In addition to the levels of acidity, it’s the subtle differences in the varieties of the lives that affect how and when to use a particular oil. Four of the most widely used Spanish varieties are Arbequina, Cornicabra, Hojiblanca and Picual.
Monika Linton, founder of food supplier Brindisa, says she was told by an oil producer that olive oil is “an investment in health, a pleasure for the senses, a feast for the palate and balm for the soul”. “It is quintessential to the Spanish kitchen,” she says. “It is vital for marinating, cooking and drizzling on breads, cured meats, cheeses, roasted vegetables, grilled fish, salads and soups. It is essential to aïoli and increasingly popular in sweet dishes, especially combined with red fruits or family’s estate.
“We have been analysing the molecular structure of our Arbequina and Picual
oils and matching them with a database of over 1,300 foods and drinks. We have selected those with common aromatic components to create revolutionary pairings. This has proven a source of creative inspiration and the world’s top chefs are embracing it.”
It seems that caviar, white chocolate, bananas and strawberries work with Arbequino, and sardines, soya beans, cardamom, avocados and oysters complement Picual.
If further proof were needed of the pairing opportunities, chef Gordon Ramsay’s three-month Olive Grove Pop-Up comes to his Union Street Café in Southwark, south London this month. It promises to celebrate one ingredient – the olive. Davide Gagliazzo, bar manager at Union Street Café, has joined forces with Martini to create an experimental bar menu, where each cocktail features olive oil, served alongside a bar menu from head chef Davide Degiovanni.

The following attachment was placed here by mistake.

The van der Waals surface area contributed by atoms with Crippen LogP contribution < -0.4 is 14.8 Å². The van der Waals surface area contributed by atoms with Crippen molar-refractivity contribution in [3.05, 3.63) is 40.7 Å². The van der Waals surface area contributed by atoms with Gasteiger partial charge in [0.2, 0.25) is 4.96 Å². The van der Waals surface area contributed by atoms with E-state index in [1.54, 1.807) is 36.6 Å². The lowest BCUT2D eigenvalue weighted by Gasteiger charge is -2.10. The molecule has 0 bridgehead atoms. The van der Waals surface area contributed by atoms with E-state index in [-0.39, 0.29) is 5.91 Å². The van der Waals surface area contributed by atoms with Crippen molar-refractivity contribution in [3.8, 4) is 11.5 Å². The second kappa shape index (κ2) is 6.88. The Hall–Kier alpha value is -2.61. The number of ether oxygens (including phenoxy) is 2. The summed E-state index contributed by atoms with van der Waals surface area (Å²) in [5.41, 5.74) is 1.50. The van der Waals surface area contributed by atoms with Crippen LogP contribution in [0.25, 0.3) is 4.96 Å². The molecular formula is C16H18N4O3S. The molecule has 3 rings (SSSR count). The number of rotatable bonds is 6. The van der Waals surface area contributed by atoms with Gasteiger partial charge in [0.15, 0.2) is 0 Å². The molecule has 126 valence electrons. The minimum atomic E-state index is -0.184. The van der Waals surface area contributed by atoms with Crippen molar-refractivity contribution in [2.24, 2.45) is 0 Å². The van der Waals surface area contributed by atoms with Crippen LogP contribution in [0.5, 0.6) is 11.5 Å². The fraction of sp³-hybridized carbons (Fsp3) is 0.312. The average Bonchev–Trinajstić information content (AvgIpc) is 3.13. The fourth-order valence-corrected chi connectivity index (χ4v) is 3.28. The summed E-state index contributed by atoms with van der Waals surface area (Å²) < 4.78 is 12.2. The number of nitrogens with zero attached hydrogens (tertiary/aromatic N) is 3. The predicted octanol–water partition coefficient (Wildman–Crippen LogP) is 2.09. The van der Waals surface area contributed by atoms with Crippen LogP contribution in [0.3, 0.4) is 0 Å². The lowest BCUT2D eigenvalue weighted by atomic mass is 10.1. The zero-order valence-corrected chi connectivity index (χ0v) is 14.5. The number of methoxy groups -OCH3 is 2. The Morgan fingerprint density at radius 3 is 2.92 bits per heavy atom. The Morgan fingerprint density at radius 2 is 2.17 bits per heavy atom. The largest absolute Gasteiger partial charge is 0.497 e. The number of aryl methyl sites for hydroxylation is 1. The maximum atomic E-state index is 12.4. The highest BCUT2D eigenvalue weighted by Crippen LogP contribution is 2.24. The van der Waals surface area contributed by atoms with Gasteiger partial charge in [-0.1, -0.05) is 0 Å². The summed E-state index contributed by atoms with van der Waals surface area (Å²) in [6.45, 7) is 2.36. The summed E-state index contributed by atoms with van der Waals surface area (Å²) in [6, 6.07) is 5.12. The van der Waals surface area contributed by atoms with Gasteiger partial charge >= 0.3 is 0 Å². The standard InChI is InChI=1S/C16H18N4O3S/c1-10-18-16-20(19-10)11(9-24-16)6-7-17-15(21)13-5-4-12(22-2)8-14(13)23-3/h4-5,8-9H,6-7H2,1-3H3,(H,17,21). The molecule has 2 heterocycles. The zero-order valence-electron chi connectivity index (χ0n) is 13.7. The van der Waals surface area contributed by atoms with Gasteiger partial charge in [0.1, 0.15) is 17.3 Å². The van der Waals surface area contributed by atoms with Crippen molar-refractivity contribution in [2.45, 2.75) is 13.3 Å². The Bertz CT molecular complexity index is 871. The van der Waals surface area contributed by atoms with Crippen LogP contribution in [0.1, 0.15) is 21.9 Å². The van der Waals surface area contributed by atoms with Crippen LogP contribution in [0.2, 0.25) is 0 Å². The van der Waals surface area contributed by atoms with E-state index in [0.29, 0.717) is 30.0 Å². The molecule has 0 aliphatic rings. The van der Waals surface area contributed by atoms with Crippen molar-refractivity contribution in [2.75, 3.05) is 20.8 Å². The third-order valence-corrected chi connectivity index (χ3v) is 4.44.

The two oils featured in the cocktails are Coratina, a full-bodied, fruity and spicy oil, and Leccino, which is a lighter, golden-green oil. The menu includes the Olive Sour with Martini Ambrato, olive oil, Bombay Sapphire gin and egg white; and the Cioccoliato with Bacardi, Martini Dry, olive oil, chocolate liqueur and
“The cocktails I have created in partnership with Martini celebrate the diversity of the humble olive,” says Gagliazzo. “The two types of olive oil have unique characteristics that work brilliantly in the final creations, adding both a silky texture and complexity.”
Stoodley says that what keeps olive oils in his kitchen is the taste. “The healthy stuff in olive oil is just the organic cherry on the gluten-free cake. The versatile Arbequina – along with a little sea salt – gives a startling new dimension to a dark chocolate ganache; whereas a robust Picual, like salt and chilli, opens up your taste buds to take in more of every flavour. A little good olive oil just makes everything better.”
Spanish olive varieties
The Arbequina olive is characteristic of Catalonia and takes its name from the town of Arbeca. It produces a sweet oil with an aroma of apples, bananas and almonds.